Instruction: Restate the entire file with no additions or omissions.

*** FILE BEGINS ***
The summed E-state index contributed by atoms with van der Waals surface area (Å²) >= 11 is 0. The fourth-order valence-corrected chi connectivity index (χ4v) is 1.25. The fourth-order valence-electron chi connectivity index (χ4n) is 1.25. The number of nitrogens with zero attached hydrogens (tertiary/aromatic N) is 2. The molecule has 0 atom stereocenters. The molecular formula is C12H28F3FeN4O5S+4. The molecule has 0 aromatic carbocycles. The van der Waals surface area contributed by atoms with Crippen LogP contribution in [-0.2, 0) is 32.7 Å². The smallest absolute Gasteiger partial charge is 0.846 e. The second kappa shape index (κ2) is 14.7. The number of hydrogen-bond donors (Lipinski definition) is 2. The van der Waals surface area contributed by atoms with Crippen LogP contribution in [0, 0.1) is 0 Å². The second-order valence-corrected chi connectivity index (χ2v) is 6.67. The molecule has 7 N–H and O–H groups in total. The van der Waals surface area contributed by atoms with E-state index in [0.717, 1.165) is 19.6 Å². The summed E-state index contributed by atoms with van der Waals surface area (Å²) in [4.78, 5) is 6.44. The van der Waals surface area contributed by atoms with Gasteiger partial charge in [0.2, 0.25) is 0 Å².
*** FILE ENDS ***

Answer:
The summed E-state index contributed by atoms with van der Waals surface area (Å²) >= 11 is 0. The fourth-order valence-corrected chi connectivity index (χ4v) is 1.25. The fourth-order valence-electron chi connectivity index (χ4n) is 1.25. The number of nitrogens with zero attached hydrogens (tertiary/aromatic N) is 2. The molecule has 0 atom stereocenters. The molecular formula is C12H28F3FeN4O5S+4. The molecule has 0 aromatic carbocycles. The van der Waals surface area contributed by atoms with Crippen LogP contribution in [-0.2, 0) is 32.7 Å². The smallest absolute Gasteiger partial charge is 0.846 e. The second kappa shape index (κ2) is 14.7. The number of hydrogen-bond donors (Lipinski definition) is 2. The van der Waals surface area contributed by atoms with Crippen LogP contribution in [0, 0.1) is 0 Å². The second-order valence-corrected chi connectivity index (χ2v) is 6.67. The molecule has 7 N–H and O–H groups in total. The van der Waals surface area contributed by atoms with E-state index in [0.717, 1.165) is 19.6 Å². The summed E-state index contributed by atoms with van der Waals surface area (Å²) in [4.78, 5) is 6.44. The van der Waals surface area contributed by atoms with Gasteiger partial charge in [0.2, 0.25) is 0 Å².